She has been a fellow of Harvard University W.E.B. Du Bois Institute for African and African American Research, the Ford Foundation, and the UCLA President's Office. She has been an associate of the The Hiphop Archive at Harvard University since its founding in 2002 by Marcyliena Morgan, Ph.D., and recently co- authored an article with Professor Morgan entitled: “Hiphop and the Global Imprint of a Black Cultural Form” (Daedalus, Spring 2011). She teaches university classes on the Race, Gender & Sexual Politics of Hip Hop Culture, and has given presentations about Hip Hop Culture at universities throughout the country including Harvard, Stanford, and the University of Chicago.
In Los Angeles, she was a co-host for Beautiful Struggle, an African American-themed talk radio program on KPFK Pacifica Radio. As a television writer, researcher, and segment producer, she has worked for the NAACP Image Awards, the Essence Awards, the Democratic National Convention, and the Fox Movie Channel.
Her research interests include African-American & African Diaspora Studies; urban anthropology; psychocultural anthropology; social justice and intersectionality studies; media and cultural studies; critical and comparative race theory; women's and gender studies; the study of sexuality, desire, and emotion; and Hip Hop culture, which, of course, combines all of the others.
Recommended Reading and Viewing
Hunt, Darnell, & Ramon, Anna Christina (2010). Black Los Angeles: American Dreams and Racial Realities. New York: New York University Press.
Morgan, Joan. (2000). When Chickenheads Come Home to Roost, A Hip-Hop Feminist Breaks It Down. Simon and Schuster.
Morgan, Marcyliena H. (2009). The Real Hiphop, Battling For Knowledge, Power, And Respect in the LA Underground. Duke University Press Books.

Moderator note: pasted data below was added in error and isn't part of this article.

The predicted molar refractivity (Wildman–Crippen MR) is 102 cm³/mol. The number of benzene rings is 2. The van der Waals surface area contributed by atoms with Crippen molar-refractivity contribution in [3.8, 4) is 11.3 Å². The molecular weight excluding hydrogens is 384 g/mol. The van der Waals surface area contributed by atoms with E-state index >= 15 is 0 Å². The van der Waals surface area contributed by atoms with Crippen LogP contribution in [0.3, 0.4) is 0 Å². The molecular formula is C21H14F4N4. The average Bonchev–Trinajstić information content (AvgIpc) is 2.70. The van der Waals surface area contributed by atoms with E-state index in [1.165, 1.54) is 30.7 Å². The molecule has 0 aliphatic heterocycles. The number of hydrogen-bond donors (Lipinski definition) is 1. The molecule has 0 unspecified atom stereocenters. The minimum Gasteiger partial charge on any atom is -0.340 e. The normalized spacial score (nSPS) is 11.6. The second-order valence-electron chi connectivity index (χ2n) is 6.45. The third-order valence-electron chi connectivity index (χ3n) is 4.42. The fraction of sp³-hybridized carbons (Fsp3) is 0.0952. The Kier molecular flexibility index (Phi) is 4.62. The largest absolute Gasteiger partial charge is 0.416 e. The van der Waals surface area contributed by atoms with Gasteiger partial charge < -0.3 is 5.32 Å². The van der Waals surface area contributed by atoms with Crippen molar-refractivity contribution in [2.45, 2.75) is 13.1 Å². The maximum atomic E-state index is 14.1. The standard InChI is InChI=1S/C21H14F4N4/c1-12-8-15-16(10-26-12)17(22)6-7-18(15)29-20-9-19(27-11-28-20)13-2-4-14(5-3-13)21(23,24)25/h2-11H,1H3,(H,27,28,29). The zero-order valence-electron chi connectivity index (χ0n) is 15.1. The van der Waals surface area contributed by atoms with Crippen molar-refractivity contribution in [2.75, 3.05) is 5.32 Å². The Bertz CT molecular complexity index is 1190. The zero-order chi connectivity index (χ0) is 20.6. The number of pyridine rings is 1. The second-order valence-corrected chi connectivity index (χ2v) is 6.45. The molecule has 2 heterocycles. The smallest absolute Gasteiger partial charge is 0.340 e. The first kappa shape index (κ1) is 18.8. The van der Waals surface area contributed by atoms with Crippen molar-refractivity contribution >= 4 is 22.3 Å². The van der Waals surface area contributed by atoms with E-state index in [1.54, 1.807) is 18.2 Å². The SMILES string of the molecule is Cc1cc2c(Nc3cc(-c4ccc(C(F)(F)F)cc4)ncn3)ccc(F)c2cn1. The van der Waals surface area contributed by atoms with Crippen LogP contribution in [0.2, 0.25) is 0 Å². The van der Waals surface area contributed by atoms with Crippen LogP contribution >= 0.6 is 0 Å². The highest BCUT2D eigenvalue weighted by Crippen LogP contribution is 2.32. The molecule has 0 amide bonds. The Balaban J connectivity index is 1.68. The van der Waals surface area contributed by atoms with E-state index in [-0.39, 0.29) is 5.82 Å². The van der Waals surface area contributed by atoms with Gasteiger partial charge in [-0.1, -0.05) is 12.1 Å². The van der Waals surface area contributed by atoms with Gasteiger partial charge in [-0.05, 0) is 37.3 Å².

Morgan, Marcyliena H. (2002). Language, Discourse and Power in African American Culture. Cambridge Univiversity Press.
Morgan, Marcyliena H., & Bennett, Dionne. (2011). Hip-Hop & the Global Imprint of A Black Cultural Form. Daedalus, 140(2), 176-196. Retrieved from http://www.hiphoparchive.org/files/Morgan-Bennett%20FINAL.pdf
Morgan, Marcyliena H., & Bennett, Dionne. (2006). Getting Off of Black Women’s Back: Love Her or Leave Her Alone. Du Bois Review, 3(2), 1-18. Retrieved from http://isites.harvard.edu/fs/docs/icb.topic500286.files/dubois-review.pdf
Neal, Mark Anthony. (2005). New Black Man. (1 ed.). New York, NY: Routledge.
Neal, Mark Anthony, & Forman, Murray. (2011). That's the Joint!, the Hip-Hop Studies Reader. Routledge.
Pough, Gwendolyn. (2004). Check It While I Wreck It: Black Womanhood, Hip-Hop Culture, and the Public Sphere. (1st ed ed.). New York: Northeastern.
Rose, Tricia. (2008). The Hip Hop Wars, What We Talk about When We Talk about Hip Hop--And Why It Matters. Westport,Conn.: Basic Civitas Books.
Sears, David. O., Sidanius, James., & Bobo, Lawrence. (2000). Racialized Politics, The Debate About Racism in America. University Of Chicago Press.
The Charles H. Wright Museum of African American History’s Liberation Film Series: 2012-2013 Season entitled An Exploration in Youth-focused Intergenerational Conversations educates the youth, and others, about the real world and the Black people - many unknown - who struggled, globally, to make it better. This series offers the regional community a refreshingly new opportunity to experience a season of culturally important, conscious, enlightening, and engaging films. Immediately following each film, a speaker led interpretation and Q&A session will provide the audience deeper insights. No other theater in the region offers this type of focused programming and premiere educational opportunity. To encourage literacy, a bibliography, supplemental reading materials, and useful links for each film will be accessible on the Museum’s website, and the speaker’s books and related texts available at the venue.
This unique film/discussion series is the result of the financial support and/or collaborative consultation with Eastern Michigan University, The Media Education Foundation (MEF), Michigan State University, University of Detroit - Mercy, University of Massachusetts Amherst, University of Michigan - Ann Arbor, University of Michigan - Dearborn, Oakland University, Wayne County Community College District, Wayne State University, Good People Popcorn, Dr. Errol Henderson - Penn State University, and other leading scholars and community activists.
Charles H. Wright Museum of African American History
315 East Warren Avenue
Detroit, Michigan 48201